Lee Libro's Reviews > Shrouded Secrets

Shrouded Secrets by Joel T. McGrath
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's review
Jan 10, 2015

it was amazing
bookshelves: reviewed
Recommended for: Fans of Young Adult and Fantasy
Read from February 22 to March 11, 2011

I received a complimentary copy of Shrouded Secrets in exchange for a review and though it was about fourth in line on my "To Be Read" list, I picked it up one day to just take a peek. Well that peek turned into 100 pages, a wonderful preview of what was to come when it was up next on my list of books to review.

Shrouded Secrets is Joel T. McGrath's debut novel, a story that will immerse the reader in a world where an alternate reality can be accessed through hidden portals, but only if you are an Eruditian, or at least half Eruditian, like David and Danielle James. In many ways they are just like other teenagers living in San Diego, but they've inherited the legacy of their deceased father, one of the greatest Galinea, warriors of Eruditus who wield unearthly powers to fight against the evil "Shroud".

We first meet David and Danielle as typical teenagers dealing with the break-up of their family. Their step-father has left their mother; the family faces financial struggles; David is constantly bullied and Danielle falls a little too easily under the influence of the wrong peers. To relieve some of the family's stress, their grandfather invites the two teenagers to New Hampshire during the summer break and there they meet Appollos, a Galinea posing as Paul, their grandfather's paperboy. Their friendship with Paul introduces David to the existence of a world that isn't exactly as it seems. David's dreams take on a deeper reality and then one day while he and his sister get lost in the woods, they come across a railroad stationhouse strangely situated in the middle of nowhere. This house holds the key to connecting David and Danielle's world, Earth, with Eruditus, in the form of a mysterious kaleidoscope that David finds there, but they have yet to discover its use.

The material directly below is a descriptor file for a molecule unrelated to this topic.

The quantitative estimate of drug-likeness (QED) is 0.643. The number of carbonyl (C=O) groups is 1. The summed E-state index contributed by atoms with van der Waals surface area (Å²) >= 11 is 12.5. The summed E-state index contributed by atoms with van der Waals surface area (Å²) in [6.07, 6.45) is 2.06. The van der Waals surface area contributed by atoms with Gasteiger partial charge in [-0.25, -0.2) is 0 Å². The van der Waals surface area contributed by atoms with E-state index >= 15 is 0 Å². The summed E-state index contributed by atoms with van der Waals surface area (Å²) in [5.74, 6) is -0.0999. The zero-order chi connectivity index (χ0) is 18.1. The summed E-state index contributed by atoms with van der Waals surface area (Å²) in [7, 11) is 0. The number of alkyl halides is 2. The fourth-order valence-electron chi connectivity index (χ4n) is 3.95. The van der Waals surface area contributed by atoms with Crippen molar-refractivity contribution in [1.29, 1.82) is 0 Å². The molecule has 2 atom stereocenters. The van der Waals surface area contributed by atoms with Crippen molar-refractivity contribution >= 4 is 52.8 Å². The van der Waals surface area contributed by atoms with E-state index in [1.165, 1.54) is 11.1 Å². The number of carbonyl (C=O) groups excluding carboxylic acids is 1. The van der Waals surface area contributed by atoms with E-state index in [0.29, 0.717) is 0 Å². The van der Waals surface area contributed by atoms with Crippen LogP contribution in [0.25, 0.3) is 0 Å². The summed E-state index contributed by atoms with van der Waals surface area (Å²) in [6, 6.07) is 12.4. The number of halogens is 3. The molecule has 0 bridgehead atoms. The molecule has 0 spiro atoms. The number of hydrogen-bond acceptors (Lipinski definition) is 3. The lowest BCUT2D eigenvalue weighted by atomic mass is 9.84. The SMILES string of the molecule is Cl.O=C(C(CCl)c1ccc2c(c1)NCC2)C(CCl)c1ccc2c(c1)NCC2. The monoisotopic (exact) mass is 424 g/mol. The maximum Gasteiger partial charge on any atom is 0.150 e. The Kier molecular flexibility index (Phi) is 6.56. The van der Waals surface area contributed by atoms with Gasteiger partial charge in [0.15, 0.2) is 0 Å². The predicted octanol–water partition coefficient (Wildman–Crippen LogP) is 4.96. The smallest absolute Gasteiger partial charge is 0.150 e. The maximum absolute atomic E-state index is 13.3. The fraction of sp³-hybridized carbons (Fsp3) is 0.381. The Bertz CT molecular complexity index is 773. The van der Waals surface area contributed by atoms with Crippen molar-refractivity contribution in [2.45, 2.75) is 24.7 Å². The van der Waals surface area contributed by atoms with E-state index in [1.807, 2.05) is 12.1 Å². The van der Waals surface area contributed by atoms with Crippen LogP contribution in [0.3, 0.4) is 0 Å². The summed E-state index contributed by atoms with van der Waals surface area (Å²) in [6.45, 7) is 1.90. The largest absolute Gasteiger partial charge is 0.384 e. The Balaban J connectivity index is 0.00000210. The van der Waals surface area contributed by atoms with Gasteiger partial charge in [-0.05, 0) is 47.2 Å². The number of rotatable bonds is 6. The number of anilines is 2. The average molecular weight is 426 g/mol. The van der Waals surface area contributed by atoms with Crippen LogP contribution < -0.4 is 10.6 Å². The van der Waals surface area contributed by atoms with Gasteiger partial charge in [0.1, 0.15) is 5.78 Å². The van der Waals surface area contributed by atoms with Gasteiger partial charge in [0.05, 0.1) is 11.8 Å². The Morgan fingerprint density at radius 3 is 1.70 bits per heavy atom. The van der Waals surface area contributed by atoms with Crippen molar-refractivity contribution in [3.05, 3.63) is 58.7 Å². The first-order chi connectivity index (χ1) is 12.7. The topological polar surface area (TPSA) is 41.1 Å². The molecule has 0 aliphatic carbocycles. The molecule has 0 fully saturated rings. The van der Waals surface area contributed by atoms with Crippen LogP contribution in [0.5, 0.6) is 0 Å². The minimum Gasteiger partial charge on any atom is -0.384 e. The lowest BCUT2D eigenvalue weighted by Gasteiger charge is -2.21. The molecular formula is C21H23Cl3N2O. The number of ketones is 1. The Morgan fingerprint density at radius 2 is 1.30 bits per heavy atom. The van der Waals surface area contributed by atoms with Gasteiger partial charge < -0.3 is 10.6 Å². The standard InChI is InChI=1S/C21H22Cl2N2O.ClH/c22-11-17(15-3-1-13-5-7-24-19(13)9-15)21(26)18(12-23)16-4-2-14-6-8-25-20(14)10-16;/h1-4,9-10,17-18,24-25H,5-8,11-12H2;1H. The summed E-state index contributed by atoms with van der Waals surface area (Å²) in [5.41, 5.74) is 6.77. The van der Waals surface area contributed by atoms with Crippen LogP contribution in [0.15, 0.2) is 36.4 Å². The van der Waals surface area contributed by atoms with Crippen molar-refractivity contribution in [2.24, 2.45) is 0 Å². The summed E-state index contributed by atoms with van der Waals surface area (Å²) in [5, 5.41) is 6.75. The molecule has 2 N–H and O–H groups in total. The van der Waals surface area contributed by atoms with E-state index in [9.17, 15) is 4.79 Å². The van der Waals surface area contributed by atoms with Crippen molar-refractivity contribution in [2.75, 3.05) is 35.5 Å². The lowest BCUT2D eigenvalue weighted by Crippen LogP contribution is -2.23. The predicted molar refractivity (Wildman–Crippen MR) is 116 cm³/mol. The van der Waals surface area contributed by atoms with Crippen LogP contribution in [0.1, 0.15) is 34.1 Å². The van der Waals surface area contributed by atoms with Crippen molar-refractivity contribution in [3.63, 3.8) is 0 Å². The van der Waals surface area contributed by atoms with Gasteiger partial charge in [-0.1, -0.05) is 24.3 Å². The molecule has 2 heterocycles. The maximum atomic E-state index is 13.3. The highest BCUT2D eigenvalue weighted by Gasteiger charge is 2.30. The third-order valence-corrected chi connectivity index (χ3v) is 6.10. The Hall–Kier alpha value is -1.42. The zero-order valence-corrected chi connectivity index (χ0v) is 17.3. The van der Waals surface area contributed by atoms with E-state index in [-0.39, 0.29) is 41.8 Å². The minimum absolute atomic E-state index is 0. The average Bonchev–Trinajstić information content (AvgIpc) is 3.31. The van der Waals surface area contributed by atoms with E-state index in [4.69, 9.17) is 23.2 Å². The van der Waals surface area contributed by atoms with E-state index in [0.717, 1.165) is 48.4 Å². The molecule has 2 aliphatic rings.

When David and Danielle return to San Diego for the school year, they have a new sense of themselves. Unaware of the powers of the kaleidoscope, David and Danielle still have issues to address. Both grow and become empowered when up against their adversaries in high school, always by taking the higher moral ground in confrontations. McGrath develops very real issues of teenagers by writing well-crafted dialogue. We can relate to David and Danielle on a very down-to-earth level. His succinct progression through what might otherwise appear to be a normal young adult story we soon discover quite skillfully paces us toward the development of their not-so-ordinary lives.

The two worlds of Earth and Eruditus function in different spatial and time realities, so the reader must wait before further action develops to advance the fight between the Galinea and the evil we begin to sense. McGrath intentionally intersperses the issues the two teenagers must confront on earth with the issues they deal with during their training visits to Eruditus. Though at times the pace may appear to meander, he always brings us full circle to the main theme, advancing the character's integrity and goodness even though it is darkly challenged. McGrath's interplay between good and evil, presented as relatable issues to teenagers on our earth plane and shrouded in the more esoteric issues of another invisible universe, he masters brilliantly in the form of the character Madison, the ultimate temptress to David's power and integrity. The tensions rise, the ante is upped and in the end we are hanging on to hope as an ugly battle is fought and the goodness of the entire earth is threatened by the Shroud. How does David overcome his temptations in the end? Will he succumb to the temptation of power or dig deep within himself to offer the ultimate solution to conquer the shroud? In the midst of ordinary teenage life in a world rife with struggle, political chaos, cultural conflict and pain is it possible to rise above? This is the question that McGrath so beautifully addresses to the young adult and for that alone he deserves the highest praise.

McGrath's story renews the struggle between good and evil. One might have thought this theme had been thoroughly routed in classic best-selling series such as Star Wars, Harry Potter and Twilight, but Shrouded Secrets makes a strong bid at keeping company with these epics. It could be best described as Young Adult, but because it has all the makings of classic other-worldly adventure, I believe it would appeal to fans of science fiction as well. I highly recommend it and look forward to a possible sequel! On my book blog www.literary-magic.com I've given it 5 out of a possible 5 Magic Books.
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12/10/2014 marked as: to-read
01/10/2015 marked as: read

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